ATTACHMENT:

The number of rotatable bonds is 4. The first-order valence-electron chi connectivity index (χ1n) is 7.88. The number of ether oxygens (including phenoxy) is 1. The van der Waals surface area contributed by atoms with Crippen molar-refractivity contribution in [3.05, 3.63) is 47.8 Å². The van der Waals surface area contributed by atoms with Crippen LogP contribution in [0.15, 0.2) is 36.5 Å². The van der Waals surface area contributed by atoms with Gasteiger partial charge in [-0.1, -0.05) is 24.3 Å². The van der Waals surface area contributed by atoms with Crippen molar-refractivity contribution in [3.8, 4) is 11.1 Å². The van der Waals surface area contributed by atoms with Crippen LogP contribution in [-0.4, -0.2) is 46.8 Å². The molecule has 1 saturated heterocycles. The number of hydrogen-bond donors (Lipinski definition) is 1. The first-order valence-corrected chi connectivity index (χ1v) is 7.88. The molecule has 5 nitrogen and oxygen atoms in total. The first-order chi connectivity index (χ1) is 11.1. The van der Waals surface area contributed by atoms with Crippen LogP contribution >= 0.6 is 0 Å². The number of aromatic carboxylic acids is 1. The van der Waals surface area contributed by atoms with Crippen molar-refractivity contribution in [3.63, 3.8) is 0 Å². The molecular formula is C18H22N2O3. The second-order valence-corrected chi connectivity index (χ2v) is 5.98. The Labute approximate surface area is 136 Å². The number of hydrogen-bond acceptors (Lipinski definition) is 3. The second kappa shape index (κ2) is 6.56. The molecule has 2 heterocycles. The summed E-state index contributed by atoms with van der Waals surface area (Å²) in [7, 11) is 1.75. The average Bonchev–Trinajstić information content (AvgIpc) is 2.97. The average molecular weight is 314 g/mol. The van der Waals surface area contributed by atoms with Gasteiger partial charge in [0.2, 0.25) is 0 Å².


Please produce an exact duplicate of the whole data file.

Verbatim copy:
The number of rotatable bonds is 4. The first-order valence-electron chi connectivity index (χ1n) is 7.88. The number of ether oxygens (including phenoxy) is 1. The van der Waals surface area contributed by atoms with Crippen molar-refractivity contribution in [3.05, 3.63) is 47.8 Å². The van der Waals surface area contributed by atoms with Crippen LogP contribution in [0.15, 0.2) is 36.5 Å². The van der Waals surface area contributed by atoms with Gasteiger partial charge in [-0.1, -0.05) is 24.3 Å². The van der Waals surface area contributed by atoms with Crippen molar-refractivity contribution in [3.8, 4) is 11.1 Å². The van der Waals surface area contributed by atoms with Crippen LogP contribution in [-0.4, -0.2) is 46.8 Å². The molecule has 1 saturated heterocycles. The number of hydrogen-bond donors (Lipinski definition) is 1. The first-order valence-corrected chi connectivity index (χ1v) is 7.88. The molecule has 5 nitrogen and oxygen atoms in total. The first-order chi connectivity index (χ1) is 11.1. The van der Waals surface area contributed by atoms with Crippen LogP contribution >= 0.6 is 0 Å². The number of aromatic carboxylic acids is 1. The van der Waals surface area contributed by atoms with Crippen molar-refractivity contribution in [3.63, 3.8) is 0 Å². The molecular formula is C18H22N2O3. The second-order valence-corrected chi connectivity index (χ2v) is 5.98. The Labute approximate surface area is 136 Å². The number of hydrogen-bond acceptors (Lipinski definition) is 3. The second kappa shape index (κ2) is 6.56. The molecule has 2 heterocycles. The summed E-state index contributed by atoms with van der Waals surface area (Å²) in [7, 11) is 1.75. The average Bonchev–Trinajstić information content (AvgIpc) is 2.97. The average molecular weight is 314 g/mol. The van der Waals surface area contributed by atoms with Gasteiger partial charge in [0.2, 0.25) is 0 Å².